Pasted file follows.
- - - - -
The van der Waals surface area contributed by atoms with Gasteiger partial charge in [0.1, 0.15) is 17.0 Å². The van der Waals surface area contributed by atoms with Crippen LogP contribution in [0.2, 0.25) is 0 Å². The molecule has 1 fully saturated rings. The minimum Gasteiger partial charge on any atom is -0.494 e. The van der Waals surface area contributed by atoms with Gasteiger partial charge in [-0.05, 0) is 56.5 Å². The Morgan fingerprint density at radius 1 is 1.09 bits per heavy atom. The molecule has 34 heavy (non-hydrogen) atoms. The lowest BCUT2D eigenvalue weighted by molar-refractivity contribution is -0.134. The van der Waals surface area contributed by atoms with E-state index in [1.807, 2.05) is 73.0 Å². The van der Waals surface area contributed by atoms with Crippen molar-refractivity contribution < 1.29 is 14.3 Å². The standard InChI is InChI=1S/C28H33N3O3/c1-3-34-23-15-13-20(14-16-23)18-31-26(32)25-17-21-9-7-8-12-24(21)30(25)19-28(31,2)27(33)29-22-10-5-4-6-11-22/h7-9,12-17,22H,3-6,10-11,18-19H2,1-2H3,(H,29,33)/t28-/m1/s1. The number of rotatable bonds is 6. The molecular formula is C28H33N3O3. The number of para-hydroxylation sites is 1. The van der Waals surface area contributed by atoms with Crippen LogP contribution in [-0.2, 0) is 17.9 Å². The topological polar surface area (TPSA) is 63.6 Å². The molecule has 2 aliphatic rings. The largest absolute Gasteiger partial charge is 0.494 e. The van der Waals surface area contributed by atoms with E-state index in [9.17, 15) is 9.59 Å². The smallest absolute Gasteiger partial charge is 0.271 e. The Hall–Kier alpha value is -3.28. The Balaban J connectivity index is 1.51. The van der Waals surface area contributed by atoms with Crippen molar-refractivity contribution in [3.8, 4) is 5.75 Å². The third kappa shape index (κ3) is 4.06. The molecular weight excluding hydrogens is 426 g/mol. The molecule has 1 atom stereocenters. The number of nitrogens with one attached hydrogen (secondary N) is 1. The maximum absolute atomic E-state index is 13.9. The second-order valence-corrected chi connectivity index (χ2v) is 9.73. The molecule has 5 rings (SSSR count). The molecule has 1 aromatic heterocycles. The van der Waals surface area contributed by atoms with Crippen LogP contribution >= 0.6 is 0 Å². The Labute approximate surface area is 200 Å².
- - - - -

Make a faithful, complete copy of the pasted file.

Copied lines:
The van der Waals surface area contributed by atoms with Gasteiger partial charge in [0.1, 0.15) is 17.0 Å². The van der Waals surface area contributed by atoms with Crippen LogP contribution in [0.2, 0.25) is 0 Å². The molecule has 1 fully saturated rings. The minimum Gasteiger partial charge on any atom is -0.494 e. The van der Waals surface area contributed by atoms with Gasteiger partial charge in [-0.05, 0) is 56.5 Å². The Morgan fingerprint density at radius 1 is 1.09 bits per heavy atom. The molecule has 34 heavy (non-hydrogen) atoms. The lowest BCUT2D eigenvalue weighted by molar-refractivity contribution is -0.134. The van der Waals surface area contributed by atoms with E-state index in [1.807, 2.05) is 73.0 Å². The van der Waals surface area contributed by atoms with Crippen molar-refractivity contribution < 1.29 is 14.3 Å². The standard InChI is InChI=1S/C28H33N3O3/c1-3-34-23-15-13-20(14-16-23)18-31-26(32)25-17-21-9-7-8-12-24(21)30(25)19-28(31,2)27(33)29-22-10-5-4-6-11-22/h7-9,12-17,22H,3-6,10-11,18-19H2,1-2H3,(H,29,33)/t28-/m1/s1. The number of rotatable bonds is 6. The molecular formula is C28H33N3O3. The number of para-hydroxylation sites is 1. The van der Waals surface area contributed by atoms with Crippen LogP contribution in [-0.2, 0) is 17.9 Å². The topological polar surface area (TPSA) is 63.6 Å². The molecule has 2 aliphatic rings. The largest absolute Gasteiger partial charge is 0.494 e. The van der Waals surface area contributed by atoms with E-state index in [9.17, 15) is 9.59 Å². The smallest absolute Gasteiger partial charge is 0.271 e. The Hall–Kier alpha value is -3.28. The Balaban J connectivity index is 1.51. The van der Waals surface area contributed by atoms with Crippen molar-refractivity contribution in [3.8, 4) is 5.75 Å². The third kappa shape index (κ3) is 4.06. The molecular weight excluding hydrogens is 426 g/mol. The molecule has 1 atom stereocenters. The number of nitrogens with one attached hydrogen (secondary N) is 1. The maximum absolute atomic E-state index is 13.9. The second-order valence-corrected chi connectivity index (χ2v) is 9.73. The molecule has 5 rings (SSSR count). The molecule has 1 aromatic heterocycles. The van der Waals surface area contributed by atoms with Crippen LogP contribution >= 0.6 is 0 Å². The Labute approximate surface area is 200 Å².